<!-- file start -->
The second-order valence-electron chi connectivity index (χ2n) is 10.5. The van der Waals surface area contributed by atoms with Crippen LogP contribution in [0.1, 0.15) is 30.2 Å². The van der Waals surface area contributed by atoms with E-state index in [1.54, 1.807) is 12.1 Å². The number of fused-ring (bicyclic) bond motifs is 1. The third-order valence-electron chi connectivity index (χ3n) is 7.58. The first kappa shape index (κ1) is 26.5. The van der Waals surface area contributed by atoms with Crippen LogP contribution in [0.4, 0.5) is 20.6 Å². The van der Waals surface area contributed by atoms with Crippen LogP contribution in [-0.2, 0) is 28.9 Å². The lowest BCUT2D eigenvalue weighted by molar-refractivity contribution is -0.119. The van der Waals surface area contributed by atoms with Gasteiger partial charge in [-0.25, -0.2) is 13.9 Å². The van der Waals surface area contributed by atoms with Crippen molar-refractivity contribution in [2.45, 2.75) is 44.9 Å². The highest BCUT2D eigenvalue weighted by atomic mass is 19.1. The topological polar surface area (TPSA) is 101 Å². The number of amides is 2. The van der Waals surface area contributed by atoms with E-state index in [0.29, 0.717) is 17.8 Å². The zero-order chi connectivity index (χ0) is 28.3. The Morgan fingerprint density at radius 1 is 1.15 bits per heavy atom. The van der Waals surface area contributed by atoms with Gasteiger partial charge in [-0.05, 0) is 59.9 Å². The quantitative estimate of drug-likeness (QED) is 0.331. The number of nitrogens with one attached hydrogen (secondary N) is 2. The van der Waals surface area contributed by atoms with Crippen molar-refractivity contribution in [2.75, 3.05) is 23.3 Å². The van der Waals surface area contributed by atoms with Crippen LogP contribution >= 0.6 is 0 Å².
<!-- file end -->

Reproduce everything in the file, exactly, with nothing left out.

The second-order valence-electron chi connectivity index (χ2n) is 10.5. The van der Waals surface area contributed by atoms with Crippen LogP contribution in [0.1, 0.15) is 30.2 Å². The van der Waals surface area contributed by atoms with E-state index in [1.54, 1.807) is 12.1 Å². The number of fused-ring (bicyclic) bond motifs is 1. The third-order valence-electron chi connectivity index (χ3n) is 7.58. The first kappa shape index (κ1) is 26.5. The van der Waals surface area contributed by atoms with Crippen LogP contribution in [0.4, 0.5) is 20.6 Å². The van der Waals surface area contributed by atoms with Crippen LogP contribution in [-0.2, 0) is 28.9 Å². The lowest BCUT2D eigenvalue weighted by molar-refractivity contribution is -0.119. The van der Waals surface area contributed by atoms with Gasteiger partial charge in [-0.25, -0.2) is 13.9 Å². The van der Waals surface area contributed by atoms with Crippen molar-refractivity contribution in [2.45, 2.75) is 44.9 Å². The highest BCUT2D eigenvalue weighted by atomic mass is 19.1. The topological polar surface area (TPSA) is 101 Å². The number of amides is 2. The van der Waals surface area contributed by atoms with E-state index in [0.29, 0.717) is 17.8 Å². The zero-order chi connectivity index (χ0) is 28.3. The Morgan fingerprint density at radius 1 is 1.15 bits per heavy atom. The van der Waals surface area contributed by atoms with Gasteiger partial charge in [-0.05, 0) is 59.9 Å². The quantitative estimate of drug-likeness (QED) is 0.331. The number of nitrogens with one attached hydrogen (secondary N) is 2. The van der Waals surface area contributed by atoms with Crippen molar-refractivity contribution in [2.75, 3.05) is 23.3 Å². The van der Waals surface area contributed by atoms with Crippen LogP contribution >= 0.6 is 0 Å².